Greenhouse gas emissions from large facilities

Access PDF (532 kB)

Releases of greenhouse gases (GHGs) and their increasing concentrations in the atmosphere are leading to a changing climate. This change has an impact on the environment, human health and the economy. This indicator tracks GHG emissions from the largest emitting facilities in Canada. The indicator complements the Greenhouse gas emissions indicators and provides information on an important source of Canada's industrial GHG emissions.

The latest reporting year (2020) coincides with the first year of the COVID-19 pandemic, which deeply affected a wide range of industrial sectors. The results must be interpreted with caution as the pandemic impacted facility operations in 2020 to some extent (for example, temporary shut downs and reduced demand) but other factors also contributed to observed emission changes (such as, lower coal consumption due to fuel switching and production slow-downs).


Key results

In 2020,

  • 273 megatonnes (Mt) of GHGs in carbon dioxide equivalent (CO2 eq) were emitted by 1 704 facilities reporting to the Government of Canada's GHG Reporting Program
  • emissions from the reporting facilities accounted for 41% of Canada's total GHG emissions

Greenhouse gas emissions from large facilities, Canada, 2020

Greenhouse gas emissions from facilities, Canada, 2020 (see below for the long description))
Long description

The map of Canada displays the 2020 greenhouse gas emissions from 1 704 facilities across Canada (excluding pipeline transportation systems). Facilities are represented as colour-coded points according to 6 classes of emissions ranging from below 50 to over 2 000 kilotonnes of carbon dioxide equivalent.

Data for the map

Navigate data using the interactive map

How this indicator was calculated

Source: Environment and Climate Change Canada (2022) Greenhouse Gas Reporting Program - Overview of 2020 Reported Emissions.

Total facility-reported GHG emissions in 2020 were 7% lower than the reported total for 2019. Although the COVID-19 pandemic contributed to the decrease in emissions, factors such as reduced coal consumption, fuel switching and lower production levels, impacted emissions to a larger degree. In addition, there were less facilities reporting to the GHG Reporting Program compared to the previous yearFootnote 1  (1 704 compared to 1 732). Of the total,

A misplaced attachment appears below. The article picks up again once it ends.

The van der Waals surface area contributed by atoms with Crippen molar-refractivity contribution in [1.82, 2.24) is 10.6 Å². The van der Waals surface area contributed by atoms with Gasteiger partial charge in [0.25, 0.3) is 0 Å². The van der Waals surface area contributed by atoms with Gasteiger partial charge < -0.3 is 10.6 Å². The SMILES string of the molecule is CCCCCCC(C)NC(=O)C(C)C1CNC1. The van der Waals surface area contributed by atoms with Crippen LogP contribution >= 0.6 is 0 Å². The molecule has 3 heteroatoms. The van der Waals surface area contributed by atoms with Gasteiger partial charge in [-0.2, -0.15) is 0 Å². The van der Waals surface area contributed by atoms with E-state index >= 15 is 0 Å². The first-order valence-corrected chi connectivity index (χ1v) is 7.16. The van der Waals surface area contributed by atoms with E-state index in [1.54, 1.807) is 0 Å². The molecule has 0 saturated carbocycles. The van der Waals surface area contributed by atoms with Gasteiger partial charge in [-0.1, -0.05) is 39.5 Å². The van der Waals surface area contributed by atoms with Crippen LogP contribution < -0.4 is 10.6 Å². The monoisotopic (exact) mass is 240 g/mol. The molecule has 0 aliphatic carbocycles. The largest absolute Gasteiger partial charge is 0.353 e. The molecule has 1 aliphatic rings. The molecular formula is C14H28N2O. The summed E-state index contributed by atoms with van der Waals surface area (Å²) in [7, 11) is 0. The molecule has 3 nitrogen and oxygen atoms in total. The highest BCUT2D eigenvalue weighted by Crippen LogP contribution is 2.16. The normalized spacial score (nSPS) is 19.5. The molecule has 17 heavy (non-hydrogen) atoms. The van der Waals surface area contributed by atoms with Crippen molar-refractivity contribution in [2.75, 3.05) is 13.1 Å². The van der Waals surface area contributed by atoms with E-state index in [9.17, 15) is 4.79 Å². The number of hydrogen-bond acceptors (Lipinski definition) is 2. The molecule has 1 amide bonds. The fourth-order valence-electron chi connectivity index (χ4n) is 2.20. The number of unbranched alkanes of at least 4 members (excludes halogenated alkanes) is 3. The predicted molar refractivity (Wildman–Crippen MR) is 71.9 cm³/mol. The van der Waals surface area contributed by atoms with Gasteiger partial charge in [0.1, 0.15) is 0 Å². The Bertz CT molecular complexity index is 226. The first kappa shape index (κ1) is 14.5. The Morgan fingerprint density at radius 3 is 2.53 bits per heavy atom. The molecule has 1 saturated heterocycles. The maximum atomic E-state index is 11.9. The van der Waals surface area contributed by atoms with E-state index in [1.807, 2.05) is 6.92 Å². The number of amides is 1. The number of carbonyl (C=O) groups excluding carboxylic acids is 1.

• 133 facilities with emissions below 10 kilotonnes (kt) reported voluntarilyFootnote 2 
  • 1 035 facilities reported emissions in the 10 to 50 kt range
  • 205 facilities reported emissions in the 50 to 100 kt range
  • 218 facilities reported emissions in the 100 to 500 kt range
  • 56 facilities reported emissions in the 500 to 1 000 kt range
  • 57 facilities reported emissions over 1 000 kt

For facilities reporting emissions of 50 kt or more, total emissions decreased by 28 Mt (10%) from 2005 to 2020 while the number of reporting facilities with emissions of 50 kt or more increased from 323 to 536 over this same period.Footnote 3 

In 2020, mining, quarrying, and oil and gas extraction accounted for 41% of facility-reported emissions; manufacturing, 30%; and utilities, 22%. For comparison in 2005, mining, quarrying and oil and gas extraction accounted for 17% of facility-reported emissions; manufacturing, 33%; and utilities, 44%. Since 2005, emissions from facilities in the utilities and manufacturing sectors have declined, while emissions from facilities in the mining, quarrying, and oil and gas extraction sector have steadily increased.

About the indicator

About the indicator

What the indicator measures

The indicator reports total GHG emissions from the largest GHG emitters in Canada for the 2020 reporting year.

In March 2004, the Government of Canada announced the introduction of the Greenhouse Gas Reporting Program to annually collect emission information for facilities across Canada. Unlike Canada's National Inventory Report, which compiles GHG data at the national and provincial/territorial levels and covers all GHG sources and sinks in Canada, the GHG Reporting Program applies only to specific emission sources that exist at large GHG-emitting facilities (industrial and other types of facilities).

The GHG Reporting Program requires all facilities that emit the equivalent of 10 000 tonnes (10 kilotonnes) or more of GHGs (in carbon dioxide equivalent units) per year to submit a report to Environment and Climate Change Canada. Mandatory reporting of GHG emissions by facilities was established by the Minister of the Environment under the authority of section 46 of the Canadian Environmental Protection Act, 1999.

Why this indicator is important

The release of GHGs and their increasing concentrations in the atmosphere are having significant impacts on the environment, human health and the economy. The indicator informs the public and decision makers on the release of GHG emissions from the largest emitting facilities in Canada. Consult Greenhouse gas emissions: drivers and impacts for information on the human health, environmental and economic impacts of greenhouse gas emissions.

The GHG Reporting Program ensures that the GHG emissions from Canada's largest emitters are tracked and reported. This mandatory reporting contributes to the development, implementation and evaluation of climate change and energy policies and strategies in Canada.

Greenhouse gas emissions data reported through the GHG Reporting Program are used to inform the development of estimates of GHG emissions in Canada in the National Inventory Report, and to support regulatory initiatives.